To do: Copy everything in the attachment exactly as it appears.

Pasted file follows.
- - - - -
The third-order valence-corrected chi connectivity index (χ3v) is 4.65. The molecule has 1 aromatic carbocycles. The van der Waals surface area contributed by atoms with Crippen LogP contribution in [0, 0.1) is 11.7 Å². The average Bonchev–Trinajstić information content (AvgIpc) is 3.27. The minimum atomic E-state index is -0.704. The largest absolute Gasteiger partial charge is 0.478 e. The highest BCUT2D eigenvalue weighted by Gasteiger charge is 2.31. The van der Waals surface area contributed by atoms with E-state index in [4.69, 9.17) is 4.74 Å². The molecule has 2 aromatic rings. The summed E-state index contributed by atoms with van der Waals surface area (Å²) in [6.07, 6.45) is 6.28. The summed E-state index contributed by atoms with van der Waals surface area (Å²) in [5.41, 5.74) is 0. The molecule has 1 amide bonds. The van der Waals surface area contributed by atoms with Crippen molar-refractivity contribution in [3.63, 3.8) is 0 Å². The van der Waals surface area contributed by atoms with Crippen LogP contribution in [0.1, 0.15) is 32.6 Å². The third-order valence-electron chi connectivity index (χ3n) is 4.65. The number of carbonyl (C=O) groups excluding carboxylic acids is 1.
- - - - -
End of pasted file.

The third-order valence-corrected chi connectivity index (χ3v) is 4.65. The molecule has 1 aromatic carbocycles. The van der Waals surface area contributed by atoms with Crippen LogP contribution in [0, 0.1) is 11.7 Å². The average Bonchev–Trinajstić information content (AvgIpc) is 3.27. The minimum atomic E-state index is -0.704. The largest absolute Gasteiger partial charge is 0.478 e. The highest BCUT2D eigenvalue weighted by Gasteiger charge is 2.31. The van der Waals surface area contributed by atoms with E-state index in [4.69, 9.17) is 4.74 Å². The molecule has 2 aromatic rings. The summed E-state index contributed by atoms with van der Waals surface area (Å²) in [6.07, 6.45) is 6.28. The summed E-state index contributed by atoms with van der Waals surface area (Å²) in [5.41, 5.74) is 0. The molecule has 1 amide bonds. The van der Waals surface area contributed by atoms with Crippen molar-refractivity contribution in [3.63, 3.8) is 0 Å². The van der Waals surface area contributed by atoms with Crippen LogP contribution in [0.1, 0.15) is 32.6 Å². The third-order valence-electron chi connectivity index (χ3n) is 4.65. The number of carbonyl (C=O) groups excluding carboxylic acids is 1.